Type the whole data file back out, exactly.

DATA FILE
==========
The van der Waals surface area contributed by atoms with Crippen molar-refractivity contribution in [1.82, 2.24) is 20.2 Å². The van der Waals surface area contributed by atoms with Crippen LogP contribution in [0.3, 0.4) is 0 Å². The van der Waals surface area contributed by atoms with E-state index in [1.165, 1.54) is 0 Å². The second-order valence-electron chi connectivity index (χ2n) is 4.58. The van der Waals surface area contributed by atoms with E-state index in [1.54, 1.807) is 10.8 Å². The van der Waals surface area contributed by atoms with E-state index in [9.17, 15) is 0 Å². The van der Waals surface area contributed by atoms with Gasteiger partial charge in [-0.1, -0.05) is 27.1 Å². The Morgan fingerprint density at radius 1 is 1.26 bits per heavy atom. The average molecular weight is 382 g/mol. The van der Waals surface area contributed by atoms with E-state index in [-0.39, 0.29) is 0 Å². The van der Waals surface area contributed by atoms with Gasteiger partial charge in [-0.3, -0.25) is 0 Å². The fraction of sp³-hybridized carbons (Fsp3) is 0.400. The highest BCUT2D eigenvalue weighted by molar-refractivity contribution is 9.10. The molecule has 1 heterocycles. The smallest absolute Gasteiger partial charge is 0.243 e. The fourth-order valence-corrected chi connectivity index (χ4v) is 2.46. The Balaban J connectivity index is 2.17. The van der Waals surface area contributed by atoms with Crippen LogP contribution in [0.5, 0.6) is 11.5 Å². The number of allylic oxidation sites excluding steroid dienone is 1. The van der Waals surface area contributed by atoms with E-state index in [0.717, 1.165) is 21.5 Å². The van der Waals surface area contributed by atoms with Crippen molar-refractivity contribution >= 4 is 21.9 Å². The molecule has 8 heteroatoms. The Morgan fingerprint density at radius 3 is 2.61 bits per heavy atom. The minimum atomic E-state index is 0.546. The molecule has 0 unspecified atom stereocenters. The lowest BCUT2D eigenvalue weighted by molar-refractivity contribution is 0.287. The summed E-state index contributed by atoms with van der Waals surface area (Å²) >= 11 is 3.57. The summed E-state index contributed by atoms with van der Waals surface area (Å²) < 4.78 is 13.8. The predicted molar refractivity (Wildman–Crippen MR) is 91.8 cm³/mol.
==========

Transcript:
The van der Waals surface area contributed by atoms with Crippen molar-refractivity contribution in [1.82, 2.24) is 20.2 Å². The van der Waals surface area contributed by atoms with Crippen LogP contribution in [0.3, 0.4) is 0 Å². The van der Waals surface area contributed by atoms with E-state index in [1.165, 1.54) is 0 Å². The second-order valence-electron chi connectivity index (χ2n) is 4.58. The van der Waals surface area contributed by atoms with E-state index in [1.54, 1.807) is 10.8 Å². The van der Waals surface area contributed by atoms with E-state index in [9.17, 15) is 0 Å². The van der Waals surface area contributed by atoms with Gasteiger partial charge in [-0.1, -0.05) is 27.1 Å². The Morgan fingerprint density at radius 1 is 1.26 bits per heavy atom. The average molecular weight is 382 g/mol. The van der Waals surface area contributed by atoms with E-state index in [-0.39, 0.29) is 0 Å². The van der Waals surface area contributed by atoms with Gasteiger partial charge in [-0.3, -0.25) is 0 Å². The fraction of sp³-hybridized carbons (Fsp3) is 0.400. The highest BCUT2D eigenvalue weighted by molar-refractivity contribution is 9.10. The molecule has 1 heterocycles. The smallest absolute Gasteiger partial charge is 0.243 e. The fourth-order valence-corrected chi connectivity index (χ4v) is 2.46. The Balaban J connectivity index is 2.17. The van der Waals surface area contributed by atoms with Crippen LogP contribution in [0.5, 0.6) is 11.5 Å². The number of allylic oxidation sites excluding steroid dienone is 1. The van der Waals surface area contributed by atoms with E-state index in [0.717, 1.165) is 21.5 Å². The van der Waals surface area contributed by atoms with Crippen molar-refractivity contribution >= 4 is 21.9 Å². The molecule has 8 heteroatoms. The Morgan fingerprint density at radius 3 is 2.61 bits per heavy atom. The minimum atomic E-state index is 0.546. The molecule has 0 unspecified atom stereocenters. The lowest BCUT2D eigenvalue weighted by molar-refractivity contribution is 0.287. The summed E-state index contributed by atoms with van der Waals surface area (Å²) >= 11 is 3.57. The summed E-state index contributed by atoms with van der Waals surface area (Å²) < 4.78 is 13.8. The predicted molar refractivity (Wildman–Crippen MR) is 91.8 cm³/mol.